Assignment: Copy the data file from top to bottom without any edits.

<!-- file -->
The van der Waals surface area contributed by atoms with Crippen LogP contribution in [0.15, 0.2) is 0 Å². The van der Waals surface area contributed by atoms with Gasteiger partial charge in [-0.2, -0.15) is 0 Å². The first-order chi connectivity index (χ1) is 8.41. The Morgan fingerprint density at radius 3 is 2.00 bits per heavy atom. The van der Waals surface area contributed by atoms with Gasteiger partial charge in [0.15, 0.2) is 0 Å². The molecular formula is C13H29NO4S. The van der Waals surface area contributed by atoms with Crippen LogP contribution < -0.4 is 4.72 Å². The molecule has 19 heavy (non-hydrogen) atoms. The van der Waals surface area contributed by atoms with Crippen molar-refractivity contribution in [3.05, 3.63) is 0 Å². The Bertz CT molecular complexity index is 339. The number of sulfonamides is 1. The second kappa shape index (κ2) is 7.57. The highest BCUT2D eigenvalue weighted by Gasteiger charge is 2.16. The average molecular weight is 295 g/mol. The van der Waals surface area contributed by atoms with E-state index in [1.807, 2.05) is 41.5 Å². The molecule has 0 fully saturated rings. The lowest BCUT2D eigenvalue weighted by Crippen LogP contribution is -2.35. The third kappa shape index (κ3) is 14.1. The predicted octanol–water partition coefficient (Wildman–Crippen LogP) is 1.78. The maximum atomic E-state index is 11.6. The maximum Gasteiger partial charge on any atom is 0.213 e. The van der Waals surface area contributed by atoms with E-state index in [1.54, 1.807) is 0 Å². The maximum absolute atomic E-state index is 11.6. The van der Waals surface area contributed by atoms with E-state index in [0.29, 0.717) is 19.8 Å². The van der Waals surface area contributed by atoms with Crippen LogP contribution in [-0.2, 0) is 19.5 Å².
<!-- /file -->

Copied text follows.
The van der Waals surface area contributed by atoms with Crippen LogP contribution in [0.15, 0.2) is 0 Å². The van der Waals surface area contributed by atoms with Gasteiger partial charge in [-0.2, -0.15) is 0 Å². The first-order chi connectivity index (χ1) is 8.41. The Morgan fingerprint density at radius 3 is 2.00 bits per heavy atom. The van der Waals surface area contributed by atoms with Gasteiger partial charge in [0.15, 0.2) is 0 Å². The molecular formula is C13H29NO4S. The van der Waals surface area contributed by atoms with Crippen LogP contribution < -0.4 is 4.72 Å². The molecule has 19 heavy (non-hydrogen) atoms. The van der Waals surface area contributed by atoms with Crippen molar-refractivity contribution in [3.05, 3.63) is 0 Å². The Bertz CT molecular complexity index is 339. The number of sulfonamides is 1. The second kappa shape index (κ2) is 7.57. The highest BCUT2D eigenvalue weighted by Gasteiger charge is 2.16. The average molecular weight is 295 g/mol. The van der Waals surface area contributed by atoms with E-state index in [1.807, 2.05) is 41.5 Å². The molecule has 0 fully saturated rings. The lowest BCUT2D eigenvalue weighted by Crippen LogP contribution is -2.35. The third kappa shape index (κ3) is 14.1. The predicted octanol–water partition coefficient (Wildman–Crippen LogP) is 1.78. The maximum atomic E-state index is 11.6. The maximum Gasteiger partial charge on any atom is 0.213 e. The van der Waals surface area contributed by atoms with E-state index in [1.54, 1.807) is 0 Å². The maximum absolute atomic E-state index is 11.6. The van der Waals surface area contributed by atoms with E-state index in [0.29, 0.717) is 19.8 Å². The van der Waals surface area contributed by atoms with Crippen LogP contribution in [-0.2, 0) is 19.5 Å².